"Abram was 99 years old when G‑d appeared to Abram and said, 'I am G‑d Almighty; walk in My ways and be perfect'." (Gen. 17:1)

"Walk in My ways…": Abraham had been walking in G‑d's ways for virtually his whole life. But the level of holy living to which G‑d wished to elevate him now was infinitely more exalted. Relatively, then, he would only now begin to truly walk in G‑d's ways. Furthermore, had Abraham not risen to the occasion and accepted G‑d's formal covenant, it would have indicated that, retroactively, he had not really been walking in G‑d's ways all these years, but had evidently been motivated by other concerns. Passing this test would prove that Abraham had indeed been walking in G‑d's ways all along. Through this covenant, Abraham was to attain a higher…level of divine consciousness…

The lesson for us here is that a person should never rest on his laurels; if his previous accomplishments are to be proven genuine, he should constantly strive to enhance the quality of his relationship and commitment to G‑d.

"…be perfect.": Through this covenant, Abraham was to attain a higher, more perfect level of divine consciousness. This ascent of consciousness was necessary in order for Abraham to father Isaac. Until now, Abraham possessed the consciousness of the world of Atzilut. At this level, one is not aware of himself per se; one is aware only of himself as part of G‑d and identifies totally with G‑d. However, inasmuch as Abraham personified only one of G‑d's attributes, that of chesed ("loving-kindness"), his consciousness was limited by this self-definition. To "become perfect" here means that G‑d will grant Abraham infinite divine consciousness, which transcends that of the world of Atzilut.

G‑d waited until Abraham was 99 years old before formalizing His covenant with him in order to allow him to demonstrate his willingness to circumcise himself even at such an advanced age.

"No longer shall you be named "Abram"; rather, your name shall be "Abraham", for I have made you the father of a multitude [in Hebrew, "av hamon"] of nations." (Gen. 17:5) Our primary responsibility is to influence the immediate locale in which divine providence has placed us…

G‑d added the letter hei to Abram's name, making it "Abraham". At first, Abram's influence extended only to Aram, his locale; his name was a contraction of the words "Ab [A] ram" - "the father of Aram". Now, G‑d wished Abram's influence to extend over the entire world; He therefore named him "Abraham" - a contraction of the words "Ab (ra) Ham[on]" - "father of the multitudes". Yet, the reish of his original name remained - he was called Abraham, rather than Abram. (Rashi)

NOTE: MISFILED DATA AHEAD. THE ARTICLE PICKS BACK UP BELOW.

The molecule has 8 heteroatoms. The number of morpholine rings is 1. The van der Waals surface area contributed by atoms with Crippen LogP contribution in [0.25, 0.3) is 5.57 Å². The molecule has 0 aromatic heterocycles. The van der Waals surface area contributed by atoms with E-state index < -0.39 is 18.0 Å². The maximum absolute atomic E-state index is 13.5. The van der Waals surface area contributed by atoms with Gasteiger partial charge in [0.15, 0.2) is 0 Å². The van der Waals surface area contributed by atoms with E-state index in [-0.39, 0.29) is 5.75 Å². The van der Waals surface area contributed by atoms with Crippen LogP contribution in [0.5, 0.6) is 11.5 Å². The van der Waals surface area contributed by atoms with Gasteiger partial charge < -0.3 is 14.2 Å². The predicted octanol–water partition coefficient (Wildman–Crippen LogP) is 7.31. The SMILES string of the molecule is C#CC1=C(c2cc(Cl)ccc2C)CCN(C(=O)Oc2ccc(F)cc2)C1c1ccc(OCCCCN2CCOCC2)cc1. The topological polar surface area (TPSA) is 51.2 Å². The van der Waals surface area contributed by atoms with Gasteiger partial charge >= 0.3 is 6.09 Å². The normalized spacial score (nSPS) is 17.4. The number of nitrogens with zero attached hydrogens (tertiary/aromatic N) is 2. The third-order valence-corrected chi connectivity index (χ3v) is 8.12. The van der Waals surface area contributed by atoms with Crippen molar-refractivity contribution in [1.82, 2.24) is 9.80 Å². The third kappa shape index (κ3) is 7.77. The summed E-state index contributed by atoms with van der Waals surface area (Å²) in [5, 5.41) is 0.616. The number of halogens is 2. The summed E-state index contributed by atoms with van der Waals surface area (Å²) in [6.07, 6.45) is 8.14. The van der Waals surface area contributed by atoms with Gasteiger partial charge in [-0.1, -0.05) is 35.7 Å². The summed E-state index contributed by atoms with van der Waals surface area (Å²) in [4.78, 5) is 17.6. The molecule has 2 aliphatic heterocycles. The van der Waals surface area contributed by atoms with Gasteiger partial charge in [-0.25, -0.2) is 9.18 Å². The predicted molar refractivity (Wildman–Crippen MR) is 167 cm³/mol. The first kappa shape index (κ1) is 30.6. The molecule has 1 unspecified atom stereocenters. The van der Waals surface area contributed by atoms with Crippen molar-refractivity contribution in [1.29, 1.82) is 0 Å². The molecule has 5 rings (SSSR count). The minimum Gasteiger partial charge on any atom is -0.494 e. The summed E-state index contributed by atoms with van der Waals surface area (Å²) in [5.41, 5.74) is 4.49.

The reish was retained in Abraham's since, even after he became the "father of the world", he remained chiefly the father of Aram.

The practical lesson here is this: Although, as heirs of Abraham, we have the power and the obligation to influence the entire world, we must remember that our primary responsibility is to influence the immediate locale in which divine providence has placed us - to be "the father of Aram," and only then "father of the world".

Spiritually, Ab-Ram refers to the level of Abraham's divine consciousness before his name change. "Ab" (meaning "father") refers to chochma, the first flash of insight that ultimately fathers emotions and expression; "ram" means "sublime" or "exalted". Ab-Ram thus refers to abstract insight, a level of perception too high to be applied to any situation or manifest in the world in any way.

The added hei in Abraham signifies the ability to apply this sublime consciousness, even "to the multitudes", i.e., even in the context of the plurality of Creation. The hei signifies this because of its expansive shape, indicating revelation. Yet, the fact that the reish is retained in Abraham's new name indicates that even in its practical manifestation, the abstract insight loses nothing of its original luminance. Abraham - and the Jewish people, who inherit his unique type of soul - thus has the power to unite heaven and earth, without compromising on the reish, the sublimity of heaven.

[Based on Sichot Kodesh 5741, vol. 1, p. 396-7; Likutei Sichot, vol. 3, p.30; vol. 25, pp. 65-69]

Copyright 2001 Chabad of California/www.lachumash.org